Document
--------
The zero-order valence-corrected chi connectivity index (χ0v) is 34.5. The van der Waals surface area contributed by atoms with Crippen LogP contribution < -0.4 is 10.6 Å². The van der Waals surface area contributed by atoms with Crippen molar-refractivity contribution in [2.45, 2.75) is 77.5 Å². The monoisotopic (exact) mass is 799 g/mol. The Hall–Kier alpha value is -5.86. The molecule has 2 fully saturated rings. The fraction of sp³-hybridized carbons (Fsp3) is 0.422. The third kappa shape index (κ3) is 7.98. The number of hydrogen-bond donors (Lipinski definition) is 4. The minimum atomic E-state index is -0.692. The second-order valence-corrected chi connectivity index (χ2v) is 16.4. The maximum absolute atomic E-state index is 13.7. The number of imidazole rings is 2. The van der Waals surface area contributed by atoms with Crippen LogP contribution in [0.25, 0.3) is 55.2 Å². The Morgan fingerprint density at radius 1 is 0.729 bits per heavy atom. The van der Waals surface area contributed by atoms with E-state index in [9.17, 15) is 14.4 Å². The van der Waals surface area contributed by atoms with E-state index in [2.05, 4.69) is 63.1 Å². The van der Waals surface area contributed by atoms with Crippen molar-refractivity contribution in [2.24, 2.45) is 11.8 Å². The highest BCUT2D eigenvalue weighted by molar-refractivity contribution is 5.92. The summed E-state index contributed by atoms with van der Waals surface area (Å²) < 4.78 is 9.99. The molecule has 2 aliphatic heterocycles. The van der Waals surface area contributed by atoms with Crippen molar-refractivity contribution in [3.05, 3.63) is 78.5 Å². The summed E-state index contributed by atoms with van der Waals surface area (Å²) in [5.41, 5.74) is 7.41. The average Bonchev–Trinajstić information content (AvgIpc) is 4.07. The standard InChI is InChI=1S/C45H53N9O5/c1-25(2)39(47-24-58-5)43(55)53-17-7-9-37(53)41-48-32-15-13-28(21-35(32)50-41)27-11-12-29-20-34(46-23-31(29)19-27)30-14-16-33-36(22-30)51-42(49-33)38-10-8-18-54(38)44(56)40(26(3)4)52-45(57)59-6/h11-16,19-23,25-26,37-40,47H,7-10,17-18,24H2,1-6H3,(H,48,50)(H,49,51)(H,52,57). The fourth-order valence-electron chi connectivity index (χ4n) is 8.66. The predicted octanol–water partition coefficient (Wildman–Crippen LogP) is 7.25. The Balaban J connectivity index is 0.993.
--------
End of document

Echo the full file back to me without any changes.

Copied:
The zero-order valence-corrected chi connectivity index (χ0v) is 34.5. The van der Waals surface area contributed by atoms with Crippen LogP contribution < -0.4 is 10.6 Å². The van der Waals surface area contributed by atoms with Crippen molar-refractivity contribution in [2.45, 2.75) is 77.5 Å². The monoisotopic (exact) mass is 799 g/mol. The Hall–Kier alpha value is -5.86. The molecule has 2 fully saturated rings. The fraction of sp³-hybridized carbons (Fsp3) is 0.422. The third kappa shape index (κ3) is 7.98. The number of hydrogen-bond donors (Lipinski definition) is 4. The minimum atomic E-state index is -0.692. The second-order valence-corrected chi connectivity index (χ2v) is 16.4. The maximum absolute atomic E-state index is 13.7. The number of imidazole rings is 2. The van der Waals surface area contributed by atoms with Crippen LogP contribution in [0.25, 0.3) is 55.2 Å². The Morgan fingerprint density at radius 1 is 0.729 bits per heavy atom. The van der Waals surface area contributed by atoms with E-state index in [9.17, 15) is 14.4 Å². The van der Waals surface area contributed by atoms with E-state index in [2.05, 4.69) is 63.1 Å². The van der Waals surface area contributed by atoms with Crippen molar-refractivity contribution in [2.24, 2.45) is 11.8 Å². The highest BCUT2D eigenvalue weighted by molar-refractivity contribution is 5.92. The summed E-state index contributed by atoms with van der Waals surface area (Å²) < 4.78 is 9.99. The molecule has 2 aliphatic heterocycles. The van der Waals surface area contributed by atoms with Crippen molar-refractivity contribution in [3.05, 3.63) is 78.5 Å². The summed E-state index contributed by atoms with van der Waals surface area (Å²) in [5.41, 5.74) is 7.41. The average Bonchev–Trinajstić information content (AvgIpc) is 4.07. The standard InChI is InChI=1S/C45H53N9O5/c1-25(2)39(47-24-58-5)43(55)53-17-7-9-37(53)41-48-32-15-13-28(21-35(32)50-41)27-11-12-29-20-34(46-23-31(29)19-27)30-14-16-33-36(22-30)51-42(49-33)38-10-8-18-54(38)44(56)40(26(3)4)52-45(57)59-6/h11-16,19-23,25-26,37-40,47H,7-10,17-18,24H2,1-6H3,(H,48,50)(H,49,51)(H,52,57). The fourth-order valence-electron chi connectivity index (χ4n) is 8.66. The predicted octanol–water partition coefficient (Wildman–Crippen LogP) is 7.25. The Balaban J connectivity index is 0.993.